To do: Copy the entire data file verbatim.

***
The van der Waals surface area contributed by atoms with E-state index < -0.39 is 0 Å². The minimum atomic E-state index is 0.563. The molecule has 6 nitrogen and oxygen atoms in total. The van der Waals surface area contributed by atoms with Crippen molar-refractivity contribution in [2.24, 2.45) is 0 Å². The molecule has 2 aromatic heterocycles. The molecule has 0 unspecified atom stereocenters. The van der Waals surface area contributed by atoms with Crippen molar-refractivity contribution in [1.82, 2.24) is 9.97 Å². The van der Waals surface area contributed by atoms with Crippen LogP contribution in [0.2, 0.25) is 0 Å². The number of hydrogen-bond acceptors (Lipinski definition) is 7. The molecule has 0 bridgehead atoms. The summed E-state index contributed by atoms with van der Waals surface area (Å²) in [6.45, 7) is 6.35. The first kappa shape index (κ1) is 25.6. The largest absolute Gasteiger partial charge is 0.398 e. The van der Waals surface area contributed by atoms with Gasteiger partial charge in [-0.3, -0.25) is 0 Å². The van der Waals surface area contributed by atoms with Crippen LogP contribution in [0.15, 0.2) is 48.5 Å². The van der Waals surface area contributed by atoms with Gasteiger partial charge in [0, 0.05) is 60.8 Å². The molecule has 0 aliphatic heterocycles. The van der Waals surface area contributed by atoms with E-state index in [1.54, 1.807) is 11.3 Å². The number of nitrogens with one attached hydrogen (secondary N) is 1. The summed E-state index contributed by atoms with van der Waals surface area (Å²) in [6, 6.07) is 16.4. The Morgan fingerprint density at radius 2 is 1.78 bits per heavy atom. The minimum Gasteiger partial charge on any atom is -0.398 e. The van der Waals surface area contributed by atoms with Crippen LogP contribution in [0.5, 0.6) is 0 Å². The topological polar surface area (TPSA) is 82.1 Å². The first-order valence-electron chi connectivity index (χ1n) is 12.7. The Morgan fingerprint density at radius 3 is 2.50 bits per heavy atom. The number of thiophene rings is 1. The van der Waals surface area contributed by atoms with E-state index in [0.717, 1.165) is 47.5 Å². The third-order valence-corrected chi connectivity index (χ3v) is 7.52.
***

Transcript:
The van der Waals surface area contributed by atoms with E-state index < -0.39 is 0 Å². The minimum atomic E-state index is 0.563. The molecule has 6 nitrogen and oxygen atoms in total. The van der Waals surface area contributed by atoms with Crippen molar-refractivity contribution in [2.24, 2.45) is 0 Å². The molecule has 2 aromatic heterocycles. The molecule has 0 unspecified atom stereocenters. The van der Waals surface area contributed by atoms with Crippen molar-refractivity contribution in [1.82, 2.24) is 9.97 Å². The van der Waals surface area contributed by atoms with Crippen LogP contribution in [0.2, 0.25) is 0 Å². The number of hydrogen-bond acceptors (Lipinski definition) is 7. The molecule has 0 bridgehead atoms. The summed E-state index contributed by atoms with van der Waals surface area (Å²) in [6.45, 7) is 6.35. The first kappa shape index (κ1) is 25.6. The largest absolute Gasteiger partial charge is 0.398 e. The van der Waals surface area contributed by atoms with Gasteiger partial charge in [-0.3, -0.25) is 0 Å². The van der Waals surface area contributed by atoms with Crippen LogP contribution in [0.15, 0.2) is 48.5 Å². The van der Waals surface area contributed by atoms with Gasteiger partial charge in [0, 0.05) is 60.8 Å². The molecule has 0 aliphatic heterocycles. The van der Waals surface area contributed by atoms with E-state index in [1.54, 1.807) is 11.3 Å². The number of nitrogens with one attached hydrogen (secondary N) is 1. The summed E-state index contributed by atoms with van der Waals surface area (Å²) in [6, 6.07) is 16.4. The Morgan fingerprint density at radius 2 is 1.78 bits per heavy atom. The minimum Gasteiger partial charge on any atom is -0.398 e. The van der Waals surface area contributed by atoms with Crippen LogP contribution in [0.5, 0.6) is 0 Å². The topological polar surface area (TPSA) is 82.1 Å². The first-order valence-electron chi connectivity index (χ1n) is 12.7. The Morgan fingerprint density at radius 3 is 2.50 bits per heavy atom. The number of thiophene rings is 1. The van der Waals surface area contributed by atoms with E-state index in [0.717, 1.165) is 47.5 Å². The third-order valence-corrected chi connectivity index (χ3v) is 7.52.